The real question is, who wants answers? Versus, who just wants to argue?

**against**random which are shown to be self-serving to a "publish or perish" academic mindsight which throws out a quest for the truth.First off I've noted an area of prime behavior where prime numbers have no reason to have a reason. And that is governed by what I call the prime residue axiom:

Given differing primes p_1 and p_2, where p_1 > p_2, there is no preference for any particular residue of p_2 for p_1 mod p_2 over any other.

There are lots of consequences from this idea but one of the easiest to approach where the mathematical world has a lot of data already calculated is with twin primes.

The prime residue axiom would indicate that for twin primes—two primes in a row separated only by 2, for instance 11, 13, or 17, 19—the probability calculation for their occurrence is actually very easy, as if x is prime and greater than 3 the probability that x+2 is prime is given by:

prob = ((p_j - 2)/(p_j -1))*((p_{j-1} - 2)/(p_{j-1} - 1))*…*(1/2)

where j is the number of primes up to sqrt(x+2), and p_j is the jth prime, p_{j-1} is the prime before it and so forth.

The result is easy as it is just multiplying the probability for each prime that it is NOT true that

x + 2 ≡ 0 mod p

which probability is just the result of dividing one minus the number of non-zero residues by the total number of residues together to get the total probability that a prime plus 2 is also prime.

For example, between 5^2 and 7^2, there are 6 primes. The probability then is given by:

prob = ((5-2)/(5-1))*((3-2)/(3-1) = (3/4)*(1/2) =3D 0.375

And 6*0.375 = 2.25 so you expect 2 twin primes in that interval.

If you look at mathematical literature on this subject you'll notice I have an extraordinary simplification! That is achieved by simply taking the count of primes in the interval while it would seem that mathematicians have wrapped up the prime distribution in their calculation, for instance, since the count of primes is roughly x/ln x, you might achieve something like they have with:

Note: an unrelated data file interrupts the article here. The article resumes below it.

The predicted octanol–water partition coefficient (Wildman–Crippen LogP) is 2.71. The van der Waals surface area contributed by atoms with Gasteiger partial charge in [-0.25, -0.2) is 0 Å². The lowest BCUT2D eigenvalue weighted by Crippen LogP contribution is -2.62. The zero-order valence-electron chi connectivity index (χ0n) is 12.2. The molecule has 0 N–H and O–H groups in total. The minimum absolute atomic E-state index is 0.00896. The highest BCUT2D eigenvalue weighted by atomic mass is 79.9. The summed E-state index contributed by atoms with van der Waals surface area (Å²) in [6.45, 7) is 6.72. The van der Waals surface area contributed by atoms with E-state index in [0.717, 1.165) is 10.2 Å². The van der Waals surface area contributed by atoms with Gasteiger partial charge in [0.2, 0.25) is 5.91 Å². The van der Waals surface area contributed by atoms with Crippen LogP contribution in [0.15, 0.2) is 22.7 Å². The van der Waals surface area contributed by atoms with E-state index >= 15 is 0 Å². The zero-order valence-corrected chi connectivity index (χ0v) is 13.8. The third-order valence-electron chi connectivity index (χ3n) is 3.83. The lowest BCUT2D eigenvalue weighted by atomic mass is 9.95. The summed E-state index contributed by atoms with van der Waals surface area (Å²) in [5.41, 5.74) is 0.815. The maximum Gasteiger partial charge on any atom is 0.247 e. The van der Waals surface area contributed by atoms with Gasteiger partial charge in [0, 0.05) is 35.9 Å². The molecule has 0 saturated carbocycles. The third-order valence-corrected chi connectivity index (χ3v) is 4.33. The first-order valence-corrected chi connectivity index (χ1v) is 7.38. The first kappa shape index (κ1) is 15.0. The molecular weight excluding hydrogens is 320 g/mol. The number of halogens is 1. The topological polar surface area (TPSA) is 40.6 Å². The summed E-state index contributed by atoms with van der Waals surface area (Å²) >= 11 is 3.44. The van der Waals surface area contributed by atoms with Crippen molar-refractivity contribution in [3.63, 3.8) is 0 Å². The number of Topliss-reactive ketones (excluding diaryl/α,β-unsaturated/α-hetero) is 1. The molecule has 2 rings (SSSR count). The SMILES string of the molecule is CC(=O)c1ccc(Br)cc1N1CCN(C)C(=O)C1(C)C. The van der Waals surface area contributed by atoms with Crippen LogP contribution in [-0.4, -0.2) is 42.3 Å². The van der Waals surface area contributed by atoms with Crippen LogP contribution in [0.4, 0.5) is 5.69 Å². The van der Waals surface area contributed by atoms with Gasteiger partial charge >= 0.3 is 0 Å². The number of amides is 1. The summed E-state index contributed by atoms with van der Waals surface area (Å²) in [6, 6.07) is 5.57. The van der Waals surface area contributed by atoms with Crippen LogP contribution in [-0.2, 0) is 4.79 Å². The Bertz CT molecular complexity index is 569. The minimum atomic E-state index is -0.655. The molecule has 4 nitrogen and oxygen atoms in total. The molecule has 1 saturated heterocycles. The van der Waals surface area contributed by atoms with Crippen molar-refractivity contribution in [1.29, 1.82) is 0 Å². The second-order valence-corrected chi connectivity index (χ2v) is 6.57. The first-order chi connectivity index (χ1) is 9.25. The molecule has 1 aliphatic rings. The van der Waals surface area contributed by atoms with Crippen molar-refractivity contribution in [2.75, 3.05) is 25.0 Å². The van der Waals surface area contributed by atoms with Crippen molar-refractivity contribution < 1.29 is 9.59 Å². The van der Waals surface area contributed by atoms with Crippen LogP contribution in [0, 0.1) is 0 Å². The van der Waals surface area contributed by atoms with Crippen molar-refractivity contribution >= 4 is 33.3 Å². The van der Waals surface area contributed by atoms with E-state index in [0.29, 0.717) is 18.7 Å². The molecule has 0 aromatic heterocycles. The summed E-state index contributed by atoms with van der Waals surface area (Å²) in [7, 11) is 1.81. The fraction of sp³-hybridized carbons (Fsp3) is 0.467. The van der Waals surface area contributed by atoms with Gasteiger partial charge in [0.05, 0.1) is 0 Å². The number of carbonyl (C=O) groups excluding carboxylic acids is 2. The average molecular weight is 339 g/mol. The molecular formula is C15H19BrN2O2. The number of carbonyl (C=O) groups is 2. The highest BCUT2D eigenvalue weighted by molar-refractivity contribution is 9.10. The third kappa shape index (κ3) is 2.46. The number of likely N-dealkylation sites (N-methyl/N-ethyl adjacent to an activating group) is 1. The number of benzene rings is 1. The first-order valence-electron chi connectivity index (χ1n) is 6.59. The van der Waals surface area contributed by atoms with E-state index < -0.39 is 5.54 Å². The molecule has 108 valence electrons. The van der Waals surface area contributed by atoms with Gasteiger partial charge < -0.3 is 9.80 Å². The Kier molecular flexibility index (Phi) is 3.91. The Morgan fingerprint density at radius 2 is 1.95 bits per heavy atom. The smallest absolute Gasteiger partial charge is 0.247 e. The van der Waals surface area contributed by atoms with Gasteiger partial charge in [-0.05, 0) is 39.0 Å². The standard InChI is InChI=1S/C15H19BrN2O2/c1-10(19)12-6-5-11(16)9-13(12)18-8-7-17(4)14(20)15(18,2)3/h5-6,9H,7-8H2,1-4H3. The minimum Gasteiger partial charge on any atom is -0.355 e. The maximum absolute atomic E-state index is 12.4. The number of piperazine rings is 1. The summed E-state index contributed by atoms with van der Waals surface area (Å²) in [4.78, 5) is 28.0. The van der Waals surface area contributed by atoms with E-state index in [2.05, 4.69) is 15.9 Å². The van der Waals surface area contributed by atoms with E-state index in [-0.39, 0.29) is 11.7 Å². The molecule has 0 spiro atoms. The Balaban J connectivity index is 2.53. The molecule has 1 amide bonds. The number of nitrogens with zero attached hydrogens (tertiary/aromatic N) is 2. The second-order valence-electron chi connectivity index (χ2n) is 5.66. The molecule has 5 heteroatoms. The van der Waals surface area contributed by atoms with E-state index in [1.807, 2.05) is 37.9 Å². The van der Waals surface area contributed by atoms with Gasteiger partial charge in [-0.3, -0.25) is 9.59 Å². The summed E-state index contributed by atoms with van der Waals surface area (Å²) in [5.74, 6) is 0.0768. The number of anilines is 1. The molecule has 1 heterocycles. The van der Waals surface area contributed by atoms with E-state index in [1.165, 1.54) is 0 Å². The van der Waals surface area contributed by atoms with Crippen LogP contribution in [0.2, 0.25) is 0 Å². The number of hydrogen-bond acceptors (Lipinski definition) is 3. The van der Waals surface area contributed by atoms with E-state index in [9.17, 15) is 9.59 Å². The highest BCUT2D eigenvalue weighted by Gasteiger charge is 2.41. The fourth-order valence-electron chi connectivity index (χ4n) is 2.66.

49/ln 49 - 25/ln 25

and the interested reader could see how closely the mainstream math world equations can be approximated with such devices.

So the prime residue axiom leads to a very simple probability calculation which slashes away mountains of complexity from the standard equations on twin primes but it has a problem. It tends to give too high of a probability! So for some reason it indicates more twin primes should occur than tend to occur, which can be seized on as a demonstration of a problem with the idea, though there is good correlation anyway, so it's not, as physics people know, a nail in the coffin of the idea.

But can the over counts be explained? Yes. And trivially by blocked states.

Looking again at the interval from 25 to 49, The primes are 29, 31, 37, 41, 43, 47 and you'll notice, two twin primes as predicted:

29,31 and 41, 43.

But go into the residues by primes—only 3 and 5 matter for the probability calculation—and notice a limit:

29, 31, 37, 41, 43, 47

mod 3: 2, 1, 1, 2, 1, 2

mod 5: 4, 1, 2, 1, 3, 2

For 5, some configurations are NOT possible. And remember the probability is about the residue! The prime residue axiom asserts that the prime number 5 does not care about the residues of the other primes, so you should get random behavior, and in this case you get each of its residues with roughly equal frequency so you get the correct count of twin primes as 3 does the same.

But some states are blocked. For instance, 4, 4, 4, 4, 4, 4 is not possible in that interval for mod 5 because the interval is TOO SMALL for that configuration to fit. So the probability calculation is actually wrong, as it includes that state as a possibility!

Some might think that is significant in ending this idea, except that the assertion simply leads to some simple theory:

If the states are blocked by a size problem, then the effect should diminish with a bigger prime gap.

Notice that 5 ad 7 are themselves twin primes. But 7 and 11 are not, so by that hypothesis, there'd be less impact with the wider gap, which leads to a testable theory:

Over twin primes, if intervals of increasing gap size are considered the over count will tend to decrease, and the overage will tend towards 0.

What I like about this example is how it goes to the question of the quest for truth. I put out ideas about twin primes and probability over 3 years ago. Coming back to the subject I've faced a firestorm of protest on math newsgroups from people vigorously defending the status quo, but one would hope instead that inquisitive minds would be curious about what is the truth.

After all, if random is so trivially demonstrated with twin primes it hardly seems feasible that highly intelligent and dedicated academics would fail to pick up on such a simplification. Doing otherwise would be like physicists ignoring Kepler to keep at Ptolemy's spheres because Kepler's approach was too easy!!!

Here simple ideas lead to simple tests of those ideas, and to forestall claims that I must be the person who performs the verification, I'll note I'm a theoretician, not an experimentalist.

The real question is, who wants answers? Versus, who just wants to argue?